By René Ferrán, Mike Wilson, Bob Lundeberg, Paul Valencia and Rockne Andrew Roll
Over the next week, we’ll be taking a position-by-position look at some of the top players in Oregon high school football. Our second list focuses on the running backs.
There are hundreds of standout football players in Oregon and these lists are not intended to be comprehensive! Use the comments section to discuss the other backs worthy of fans’ attention in 2021.
Caleb Kim (Sunset) photo by Taylor Balkom
Andrew Teubner, Sr., Seaside
Teubner was all-Cowapa League on both sides of the ball last season. He rushed for 503 yards and two touchdowns as a junior. “He probably weighs about 170, but he plays a lot bigger than that,” Seagulls coach Aaron Tanabe said. “Just a tough kid.”
Blake Wolters, Sr., Heppner
Wolters made the all-state team on both sides of the ball last season, running for a team-high 999 yards and 16 touchdowns to help the Mustangs win the 2A state championship. He’s garnered looks from Pacific, Carroll College and Lewis and Clark. “Blake is 5-8, 155 pounds of chiseled granite,” Heppner coach Greg Grant said. “He’ll work as hard and as long as his body will take it. Whoever gets him will be surprised, because you look at him and discount him, but then you watch him play, and he just makes plays.”
Bryce Indell, Jr., Willamette
Indell has been making an impact since his freshman year. He’s always been a defensive stalwart, but he also spent time at running back last season and made the most of it by running for 964 yards and 11 touchdowns. “He gets the game; he loves to compete,” Wolverines coach Josh Wolfram said. “He’s one of our more physical players.” Indell isn’t just a brute — he posted a 4.7-seconds time in the 40-yard dash during fall workouts.
Caleb Benson, Sr., Nyssa
Benson took over for all-state back JoJo Sanchez (now at Idaho State) last season, and Nyssa’s rushing attack hardly missed a beat, with Benson named first-team all-league and all-state honorable mention. Willamette and College of Idaho have him on their radars. “He had limited reps behind JoJo, but last year, he just continued to flourish and had a great season,” Bulldogs coach Lee Long said. “If we do have a season, I think he should be the best running back on this side of the state.”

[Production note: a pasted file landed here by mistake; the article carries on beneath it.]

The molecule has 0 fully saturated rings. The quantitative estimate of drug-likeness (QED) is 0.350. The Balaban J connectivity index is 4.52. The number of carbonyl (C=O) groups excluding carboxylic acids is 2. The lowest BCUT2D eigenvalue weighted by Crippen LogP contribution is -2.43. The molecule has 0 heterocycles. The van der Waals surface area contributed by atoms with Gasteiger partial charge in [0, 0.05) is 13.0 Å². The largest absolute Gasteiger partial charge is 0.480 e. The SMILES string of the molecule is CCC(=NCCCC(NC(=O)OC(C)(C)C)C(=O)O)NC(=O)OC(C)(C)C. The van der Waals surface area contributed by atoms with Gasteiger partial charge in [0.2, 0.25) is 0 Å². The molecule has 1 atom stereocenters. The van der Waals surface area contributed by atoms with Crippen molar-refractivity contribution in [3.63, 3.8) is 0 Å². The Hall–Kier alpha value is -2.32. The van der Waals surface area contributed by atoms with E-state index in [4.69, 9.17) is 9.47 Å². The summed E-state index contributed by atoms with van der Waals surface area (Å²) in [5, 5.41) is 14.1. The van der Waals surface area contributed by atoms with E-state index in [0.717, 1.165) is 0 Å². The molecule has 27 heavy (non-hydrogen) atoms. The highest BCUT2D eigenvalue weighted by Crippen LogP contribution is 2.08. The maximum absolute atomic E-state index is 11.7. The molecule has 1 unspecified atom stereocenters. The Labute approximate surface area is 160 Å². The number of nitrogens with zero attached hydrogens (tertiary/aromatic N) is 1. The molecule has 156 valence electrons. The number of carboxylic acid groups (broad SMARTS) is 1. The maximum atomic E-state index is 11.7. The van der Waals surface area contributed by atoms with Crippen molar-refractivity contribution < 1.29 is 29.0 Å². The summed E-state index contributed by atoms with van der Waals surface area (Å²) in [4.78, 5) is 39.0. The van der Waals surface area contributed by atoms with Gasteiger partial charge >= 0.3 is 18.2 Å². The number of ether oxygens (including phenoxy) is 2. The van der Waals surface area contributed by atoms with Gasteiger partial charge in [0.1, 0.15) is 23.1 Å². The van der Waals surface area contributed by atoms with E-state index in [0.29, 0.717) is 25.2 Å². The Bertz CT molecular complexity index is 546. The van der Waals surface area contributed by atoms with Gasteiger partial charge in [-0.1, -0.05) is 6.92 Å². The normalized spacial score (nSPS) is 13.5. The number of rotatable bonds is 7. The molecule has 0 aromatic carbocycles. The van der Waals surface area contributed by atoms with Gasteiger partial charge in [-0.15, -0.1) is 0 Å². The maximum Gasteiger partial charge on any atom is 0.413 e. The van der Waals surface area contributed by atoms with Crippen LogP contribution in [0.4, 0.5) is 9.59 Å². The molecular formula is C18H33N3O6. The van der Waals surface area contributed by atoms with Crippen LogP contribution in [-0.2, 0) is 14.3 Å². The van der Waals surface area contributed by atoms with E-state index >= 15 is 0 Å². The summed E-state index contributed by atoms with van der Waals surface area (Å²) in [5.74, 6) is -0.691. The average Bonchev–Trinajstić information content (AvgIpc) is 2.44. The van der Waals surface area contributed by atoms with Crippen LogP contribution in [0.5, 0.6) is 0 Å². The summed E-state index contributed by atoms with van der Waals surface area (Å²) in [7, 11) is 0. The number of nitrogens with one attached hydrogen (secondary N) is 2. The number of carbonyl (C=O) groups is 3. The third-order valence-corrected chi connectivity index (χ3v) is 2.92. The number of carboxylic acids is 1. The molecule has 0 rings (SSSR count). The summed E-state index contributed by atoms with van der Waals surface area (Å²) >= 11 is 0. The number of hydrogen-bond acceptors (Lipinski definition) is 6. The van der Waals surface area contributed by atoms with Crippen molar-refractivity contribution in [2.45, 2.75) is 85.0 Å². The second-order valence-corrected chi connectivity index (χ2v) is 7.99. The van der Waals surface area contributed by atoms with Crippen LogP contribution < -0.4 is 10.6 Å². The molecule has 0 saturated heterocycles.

Caleb Kim, Jr., Sunset
Kim didn’t begin last season as a starter, but once he became a regular, he quickly became a key contributor, leading the Apollos with 625 yards and 10 touchdowns on 105 carries and catching five passes out of the backfield. “He ran fearlessly and very hard for a young guy,” Sunset coach Damien Merrick said.
Hewitt Sullivan (Tigard) photo by Taylor Balkom
Camp Lacouture, Jr., Sisulaw
Lacouture was the only Vikings player to receive all-league recognition on both sides of the ball during their renaissance season that saw them go from zero wins to six and their first playoff berth since 2014. He made the second team at running back, gaining 1,017 yards and 12 touchdowns and catching 17 passes out of the backfield despite missing two games with an injury. “Camp is the epitome of a Siuslaw football player,” coach Sammy Johnson said. “He is the toughest guy on the field and finds a way to impact the game on both sides of the ball every game. Watching his film, you see that most of his yards come after contact.”
Casey Raz, Sr., Tualatin
As a junior, Raz earned second-team all-Three Rivers honors as a prototypical fullback, plowing holes for a lead back (Kainoa Sayre with 1,279 yards) and taking advantage of the few touches he received (six catches for 51 yards). “He has sure hands and is a dominant blocker,” Timberwolves coach Dan Lever said. “He will make a big impact for us this season.”
Cedrix Moses, Sr., Clatskanie
The second-team all-state selection played a major part in the Tigers’ run to the division title and a spot in the quarterfinals last season, shining in the single-wing by running for nearly 1,500 yards and 18 touchdowns. New coach Judd Stutzman plans to install the spread this spring, which would significantly impact Moses’ usage.